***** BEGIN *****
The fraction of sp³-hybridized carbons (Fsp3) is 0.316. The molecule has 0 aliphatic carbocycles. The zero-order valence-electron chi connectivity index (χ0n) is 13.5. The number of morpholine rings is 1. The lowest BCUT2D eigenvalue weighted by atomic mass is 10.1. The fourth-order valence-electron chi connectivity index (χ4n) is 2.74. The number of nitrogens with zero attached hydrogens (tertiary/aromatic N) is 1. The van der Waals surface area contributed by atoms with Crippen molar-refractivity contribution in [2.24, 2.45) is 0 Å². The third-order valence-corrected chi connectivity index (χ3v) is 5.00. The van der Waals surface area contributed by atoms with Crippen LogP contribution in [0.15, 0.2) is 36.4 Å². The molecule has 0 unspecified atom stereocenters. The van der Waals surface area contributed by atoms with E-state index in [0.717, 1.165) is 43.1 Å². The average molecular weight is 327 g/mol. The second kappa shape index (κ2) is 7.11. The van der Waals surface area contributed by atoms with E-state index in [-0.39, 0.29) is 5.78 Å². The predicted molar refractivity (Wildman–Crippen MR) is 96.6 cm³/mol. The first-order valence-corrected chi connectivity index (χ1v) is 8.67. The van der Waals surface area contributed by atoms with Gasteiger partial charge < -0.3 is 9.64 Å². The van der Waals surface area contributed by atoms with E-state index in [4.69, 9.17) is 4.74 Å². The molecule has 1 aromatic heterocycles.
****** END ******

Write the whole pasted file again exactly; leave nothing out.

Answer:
The fraction of sp³-hybridized carbons (Fsp3) is 0.316. The molecule has 0 aliphatic carbocycles. The zero-order valence-electron chi connectivity index (χ0n) is 13.5. The number of morpholine rings is 1. The lowest BCUT2D eigenvalue weighted by atomic mass is 10.1. The fourth-order valence-electron chi connectivity index (χ4n) is 2.74. The number of nitrogens with zero attached hydrogens (tertiary/aromatic N) is 1. The van der Waals surface area contributed by atoms with Crippen molar-refractivity contribution in [2.24, 2.45) is 0 Å². The third-order valence-corrected chi connectivity index (χ3v) is 5.00. The van der Waals surface area contributed by atoms with Crippen LogP contribution in [0.15, 0.2) is 36.4 Å². The molecule has 0 unspecified atom stereocenters. The van der Waals surface area contributed by atoms with E-state index in [0.717, 1.165) is 43.1 Å². The average molecular weight is 327 g/mol. The second kappa shape index (κ2) is 7.11. The van der Waals surface area contributed by atoms with E-state index in [-0.39, 0.29) is 5.78 Å². The predicted molar refractivity (Wildman–Crippen MR) is 96.6 cm³/mol. The first-order valence-corrected chi connectivity index (χ1v) is 8.67. The van der Waals surface area contributed by atoms with Gasteiger partial charge < -0.3 is 9.64 Å². The van der Waals surface area contributed by atoms with E-state index in [4.69, 9.17) is 4.74 Å². The molecule has 1 aromatic heterocycles.